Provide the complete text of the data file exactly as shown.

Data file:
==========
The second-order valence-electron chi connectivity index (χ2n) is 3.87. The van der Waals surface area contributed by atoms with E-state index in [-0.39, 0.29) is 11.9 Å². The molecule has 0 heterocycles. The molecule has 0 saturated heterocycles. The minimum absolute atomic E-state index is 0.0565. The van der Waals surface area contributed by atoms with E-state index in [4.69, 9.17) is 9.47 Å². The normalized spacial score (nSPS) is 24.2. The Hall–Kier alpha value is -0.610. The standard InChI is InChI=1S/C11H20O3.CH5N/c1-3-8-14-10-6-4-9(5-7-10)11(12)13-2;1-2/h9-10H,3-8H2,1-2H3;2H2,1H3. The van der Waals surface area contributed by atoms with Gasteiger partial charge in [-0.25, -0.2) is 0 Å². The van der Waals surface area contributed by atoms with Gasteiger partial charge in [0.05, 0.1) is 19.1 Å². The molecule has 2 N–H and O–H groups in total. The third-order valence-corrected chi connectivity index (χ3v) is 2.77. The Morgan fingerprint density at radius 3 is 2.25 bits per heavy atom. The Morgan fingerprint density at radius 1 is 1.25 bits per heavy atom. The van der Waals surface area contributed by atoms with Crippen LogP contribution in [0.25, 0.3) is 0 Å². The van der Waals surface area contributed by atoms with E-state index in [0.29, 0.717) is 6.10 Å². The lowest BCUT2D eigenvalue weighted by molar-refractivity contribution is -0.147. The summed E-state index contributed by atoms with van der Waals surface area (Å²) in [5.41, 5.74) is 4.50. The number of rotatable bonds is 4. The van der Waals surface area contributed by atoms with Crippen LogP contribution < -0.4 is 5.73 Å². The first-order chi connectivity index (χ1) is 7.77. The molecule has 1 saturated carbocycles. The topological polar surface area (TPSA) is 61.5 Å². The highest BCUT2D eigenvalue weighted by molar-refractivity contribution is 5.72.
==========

The second-order valence-electron chi connectivity index (χ2n) is 3.87. The van der Waals surface area contributed by atoms with E-state index in [-0.39, 0.29) is 11.9 Å². The molecule has 0 heterocycles. The molecule has 0 saturated heterocycles. The minimum absolute atomic E-state index is 0.0565. The van der Waals surface area contributed by atoms with E-state index in [4.69, 9.17) is 9.47 Å². The normalized spacial score (nSPS) is 24.2. The Hall–Kier alpha value is -0.610. The standard InChI is InChI=1S/C11H20O3.CH5N/c1-3-8-14-10-6-4-9(5-7-10)11(12)13-2;1-2/h9-10H,3-8H2,1-2H3;2H2,1H3. The van der Waals surface area contributed by atoms with Gasteiger partial charge in [-0.25, -0.2) is 0 Å². The van der Waals surface area contributed by atoms with Gasteiger partial charge in [0.05, 0.1) is 19.1 Å². The molecule has 2 N–H and O–H groups in total. The third-order valence-corrected chi connectivity index (χ3v) is 2.77. The Morgan fingerprint density at radius 3 is 2.25 bits per heavy atom. The Morgan fingerprint density at radius 1 is 1.25 bits per heavy atom. The van der Waals surface area contributed by atoms with Crippen LogP contribution in [0.25, 0.3) is 0 Å². The van der Waals surface area contributed by atoms with E-state index in [0.29, 0.717) is 6.10 Å². The lowest BCUT2D eigenvalue weighted by molar-refractivity contribution is -0.147. The summed E-state index contributed by atoms with van der Waals surface area (Å²) in [5.41, 5.74) is 4.50. The number of rotatable bonds is 4. The van der Waals surface area contributed by atoms with Crippen LogP contribution < -0.4 is 5.73 Å². The first-order chi connectivity index (χ1) is 7.77. The molecule has 1 saturated carbocycles. The topological polar surface area (TPSA) is 61.5 Å². The highest BCUT2D eigenvalue weighted by molar-refractivity contribution is 5.72.